"Along the Color Line"
February 2006

Back in 1919, in the chaotic aftermath of World War I and the Russian Revolution, President Woodrow Wilson's administration sought to suppress radical and progressive intellectuals here at home. Government agents harassed W.E.B. Du Bois and the NAACP's journal, The Crisis. Copies of African-American socialist A. Philip Randolph's militant journal, The Messenger, were seized and destroyed. When President Wilson was given a copy of The Messenger, he declared that Randolph must surely be "the most dangerous Negro in America."

Randolph later went on to found the Brotherhood of Sleeping Car Porters in 1925, the first successful African-American labor union. In the 1930's. Randolph conceived of the National Negro Congress, a black united front that challenged the racism of Jim Crow segregation and the inadequate programs of the Roosevelt administration in dealing with black unemployment. In 1941 Randolph pressured Roosevelt with the call for a "Negro March on Washington, D.C.," resulting in the desegregation of defense industry jobs generated by federal contracts. Randolph was indeed "dangerous" to the enemies of black freedom.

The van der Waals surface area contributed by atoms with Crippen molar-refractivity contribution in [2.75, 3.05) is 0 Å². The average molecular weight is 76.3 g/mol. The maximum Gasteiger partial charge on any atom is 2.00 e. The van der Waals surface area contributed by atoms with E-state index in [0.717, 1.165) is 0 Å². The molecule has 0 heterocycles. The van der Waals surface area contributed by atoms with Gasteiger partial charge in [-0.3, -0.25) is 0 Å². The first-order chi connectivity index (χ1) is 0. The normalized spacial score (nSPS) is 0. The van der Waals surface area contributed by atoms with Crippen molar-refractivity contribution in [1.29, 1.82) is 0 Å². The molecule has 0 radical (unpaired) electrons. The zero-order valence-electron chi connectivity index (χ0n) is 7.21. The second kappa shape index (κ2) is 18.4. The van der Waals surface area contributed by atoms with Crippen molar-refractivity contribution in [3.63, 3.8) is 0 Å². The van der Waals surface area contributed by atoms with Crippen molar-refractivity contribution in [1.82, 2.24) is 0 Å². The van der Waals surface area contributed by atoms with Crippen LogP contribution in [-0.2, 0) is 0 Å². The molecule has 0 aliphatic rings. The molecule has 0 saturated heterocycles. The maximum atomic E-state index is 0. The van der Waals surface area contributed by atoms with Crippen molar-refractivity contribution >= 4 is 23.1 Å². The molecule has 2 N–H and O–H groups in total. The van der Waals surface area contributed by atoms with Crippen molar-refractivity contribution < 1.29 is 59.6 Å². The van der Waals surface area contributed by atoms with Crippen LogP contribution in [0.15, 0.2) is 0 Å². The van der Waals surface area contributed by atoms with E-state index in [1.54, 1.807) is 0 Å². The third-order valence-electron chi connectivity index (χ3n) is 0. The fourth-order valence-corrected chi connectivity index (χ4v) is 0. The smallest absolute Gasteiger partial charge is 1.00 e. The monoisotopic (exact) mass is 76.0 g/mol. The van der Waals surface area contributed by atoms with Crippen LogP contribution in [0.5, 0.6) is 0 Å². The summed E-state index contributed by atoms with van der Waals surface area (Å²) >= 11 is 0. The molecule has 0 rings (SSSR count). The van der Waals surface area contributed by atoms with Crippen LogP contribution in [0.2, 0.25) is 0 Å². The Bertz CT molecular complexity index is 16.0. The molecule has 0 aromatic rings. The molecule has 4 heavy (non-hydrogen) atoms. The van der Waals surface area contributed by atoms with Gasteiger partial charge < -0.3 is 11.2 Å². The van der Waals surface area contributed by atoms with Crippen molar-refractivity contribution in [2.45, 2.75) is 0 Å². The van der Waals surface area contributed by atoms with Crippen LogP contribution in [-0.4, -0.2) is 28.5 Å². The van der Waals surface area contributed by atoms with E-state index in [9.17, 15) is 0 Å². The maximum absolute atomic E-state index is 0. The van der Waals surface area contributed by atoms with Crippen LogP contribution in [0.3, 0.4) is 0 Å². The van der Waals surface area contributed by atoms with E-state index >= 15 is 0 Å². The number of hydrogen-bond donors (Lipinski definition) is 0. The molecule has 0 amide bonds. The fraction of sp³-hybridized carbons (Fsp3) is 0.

Randolph immediately came to mind when I learned recently that I was listed among "The 101 Most Dangerous Professors" in America's colleges and universities. The indicted of these 101 "academic subversives" appears in a new book by right wing gadfly David Horowitz. Horowitz crashed the headlines several years ago when he circulated the provocative advertisement denouncing black American reparations for slavery and Jim Crow segregation as "racist." His latest political maneuver is the demand for an "Academic Bill of Rights," calling for state legislatures to restrict academic freedom on campuses...


Dana Cloud, Associate Professor of Communication Studies, University of Texas/Austin

You can see my own response (and those of others), which were first published in Socialist Worker (, at

Send us your comments.